The short version

Bento is a guided tour through the best free web development tutorials, including videos, interactive classes, and reading material. It is particularly good at teaching you what to learn in what order: by clicking on any of the boxes, it will highlight the boxes you should learn next. If in doubt, you should learn the resources in order from left to right, row by row.

About me

My name is Jon Chan and I'm the creator of Bento. During the day, I'm a web developer at Stack Overflow, but I've dedicated much of my professional life to help others learn and love technology. I'm 23 years old, currently living in New York City. The best way to reach me is on Twitter @jonhmchan. You can read a bit more about my thoughts on technology at my blog.

The long version

Bento is what I would have liked to have when I was learning to code. I started learning to code when I was very young - about ten years old. Then, the only things I had available were what I could find online and through a few dense books. Now, people have the exact opposite problem: how do you break through the noise and find what's actually valuable to learn?

This site is here to help you figure that out. Off the bat, Bento provides free resources from around the web on over 80 different technologies. These are largely community contributed. Anyone can contribute changes to the content, order, and relationships of boxes at GitHub. It's a resource largely built by learners for other learners: free, immediately accessible, and easy to learn.

But for most people, having the resources at our fingertips simply isn't enough. That's why Bento also includes original content that I've personally written to guide you from one resource to the next. The ultimate goal with this content is so that anyone can become a fully-fledged web developer. If you go through the resources here, you should feel comfortable applying to an internship or junior development position at a reputable technology company. This is not just for you to have a general or abstract understanding of code, but to have marketable skills coming out of your time here.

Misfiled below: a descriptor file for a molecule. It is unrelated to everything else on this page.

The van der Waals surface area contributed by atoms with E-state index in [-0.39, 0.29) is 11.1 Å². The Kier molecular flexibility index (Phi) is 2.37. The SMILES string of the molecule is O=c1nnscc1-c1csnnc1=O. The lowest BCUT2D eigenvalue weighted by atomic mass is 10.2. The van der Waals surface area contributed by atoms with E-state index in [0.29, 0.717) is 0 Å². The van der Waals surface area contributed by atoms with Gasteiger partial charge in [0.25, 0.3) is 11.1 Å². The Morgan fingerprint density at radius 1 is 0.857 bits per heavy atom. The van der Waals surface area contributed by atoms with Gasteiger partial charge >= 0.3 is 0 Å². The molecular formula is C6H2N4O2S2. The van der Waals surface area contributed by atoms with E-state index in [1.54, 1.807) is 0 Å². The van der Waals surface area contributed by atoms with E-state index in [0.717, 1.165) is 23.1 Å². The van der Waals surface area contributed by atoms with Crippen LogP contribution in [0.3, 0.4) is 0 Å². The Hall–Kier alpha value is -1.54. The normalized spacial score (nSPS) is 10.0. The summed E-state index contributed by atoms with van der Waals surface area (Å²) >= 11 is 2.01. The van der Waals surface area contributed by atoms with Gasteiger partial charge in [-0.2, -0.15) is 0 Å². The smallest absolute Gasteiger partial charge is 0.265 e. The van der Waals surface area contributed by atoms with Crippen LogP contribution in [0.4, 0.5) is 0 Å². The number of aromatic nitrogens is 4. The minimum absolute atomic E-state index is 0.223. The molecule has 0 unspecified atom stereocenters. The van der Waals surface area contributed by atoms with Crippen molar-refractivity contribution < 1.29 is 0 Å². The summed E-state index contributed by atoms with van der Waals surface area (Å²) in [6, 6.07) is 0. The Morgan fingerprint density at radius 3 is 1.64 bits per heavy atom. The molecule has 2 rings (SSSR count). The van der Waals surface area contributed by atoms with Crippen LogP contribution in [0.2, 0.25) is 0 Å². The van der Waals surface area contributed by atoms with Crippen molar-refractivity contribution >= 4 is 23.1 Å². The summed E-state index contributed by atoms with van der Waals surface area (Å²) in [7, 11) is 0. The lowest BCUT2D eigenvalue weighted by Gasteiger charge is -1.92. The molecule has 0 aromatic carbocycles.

Lastly, Bento is ultimately about creating a community of learners and teachers of code. From the beginning, Bento has been largely community driven: many of the technologies provided on the main grid were contributed by members of the technology community. On top of the resources that are on Bento to consume, I believe that Bento can be a place for people to interact with each other and help each other. These plans are still in the works, but community building is a core value I have in mind when building out Bento.

Learning to code has recently become the in vogue cause of people around the world. Some are interested in gaining marketable skills, others to build businesses or their own startups. But in the end, I still believe that learning to code for the fun of creation is still the best way to learn. I hope you'll find that feeling going through Bento.